Designing homes to conserve energy and use it efficiently, from sources that cause least environmental harm.

Standby mode

Leaving appliances in standby mode can consume a significant amount of energy.

Many appliances have a standby mode during which they are not providing useful output but still consume energy. Some appliances use standby power to light an LED display while some are waiting for remote control signals to tell them to start operating, or are sending and/or receiving signals to other appliances such as home automation systems.

Standby and baseload consumption together can account for 10% of the energy used in an average house around $200 per house per year (all electric house @ $0.28/kWh).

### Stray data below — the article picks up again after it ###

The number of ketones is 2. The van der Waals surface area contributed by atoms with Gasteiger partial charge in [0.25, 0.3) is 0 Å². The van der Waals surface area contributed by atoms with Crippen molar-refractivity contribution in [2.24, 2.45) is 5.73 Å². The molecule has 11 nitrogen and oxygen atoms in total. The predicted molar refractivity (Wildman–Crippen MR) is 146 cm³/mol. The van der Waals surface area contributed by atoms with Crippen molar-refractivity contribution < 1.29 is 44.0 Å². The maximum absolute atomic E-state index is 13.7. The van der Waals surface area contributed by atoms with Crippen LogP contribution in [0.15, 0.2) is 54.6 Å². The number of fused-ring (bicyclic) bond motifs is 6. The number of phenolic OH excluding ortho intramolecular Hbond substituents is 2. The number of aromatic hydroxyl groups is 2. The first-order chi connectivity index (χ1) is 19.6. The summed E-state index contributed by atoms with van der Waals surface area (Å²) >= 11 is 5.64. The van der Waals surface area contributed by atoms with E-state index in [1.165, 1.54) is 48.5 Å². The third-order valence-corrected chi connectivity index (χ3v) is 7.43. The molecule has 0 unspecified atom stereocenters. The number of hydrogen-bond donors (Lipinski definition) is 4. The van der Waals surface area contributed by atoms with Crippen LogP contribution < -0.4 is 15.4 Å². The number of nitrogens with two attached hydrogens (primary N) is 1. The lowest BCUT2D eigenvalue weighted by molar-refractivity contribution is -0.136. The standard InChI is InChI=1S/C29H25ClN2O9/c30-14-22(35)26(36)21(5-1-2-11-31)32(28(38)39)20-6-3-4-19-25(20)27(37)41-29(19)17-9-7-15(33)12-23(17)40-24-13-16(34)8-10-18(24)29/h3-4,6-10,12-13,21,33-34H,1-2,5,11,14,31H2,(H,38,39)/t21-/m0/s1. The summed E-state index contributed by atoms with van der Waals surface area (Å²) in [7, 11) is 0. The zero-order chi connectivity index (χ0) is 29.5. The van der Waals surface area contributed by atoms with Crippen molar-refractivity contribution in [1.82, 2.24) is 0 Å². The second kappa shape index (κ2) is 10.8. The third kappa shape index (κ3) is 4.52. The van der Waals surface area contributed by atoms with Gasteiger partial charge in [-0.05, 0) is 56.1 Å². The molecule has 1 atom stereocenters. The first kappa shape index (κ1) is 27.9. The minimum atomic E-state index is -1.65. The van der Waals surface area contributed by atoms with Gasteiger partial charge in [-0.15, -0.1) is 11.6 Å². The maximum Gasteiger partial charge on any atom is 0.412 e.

Standby power can be saved by turning appliances off at the wall if they are not being used.

Standby power is considered in the calculation of Minimum Energy Performance Standards (MEPS) and Energy Star. For example, to qualify for an Energy Star rating, a television or DVD player must use no more than 1 watt in standby mode.

Updated: 28 October 2014


Appliance Average standby power consumption
watts (W)
Computer 2
Dishwasher 3
DVD player 3
Microwave oven 3
Garage door opener 3
Television 5
Printer 5
Security system 14

More information

Updated: 28 October 2014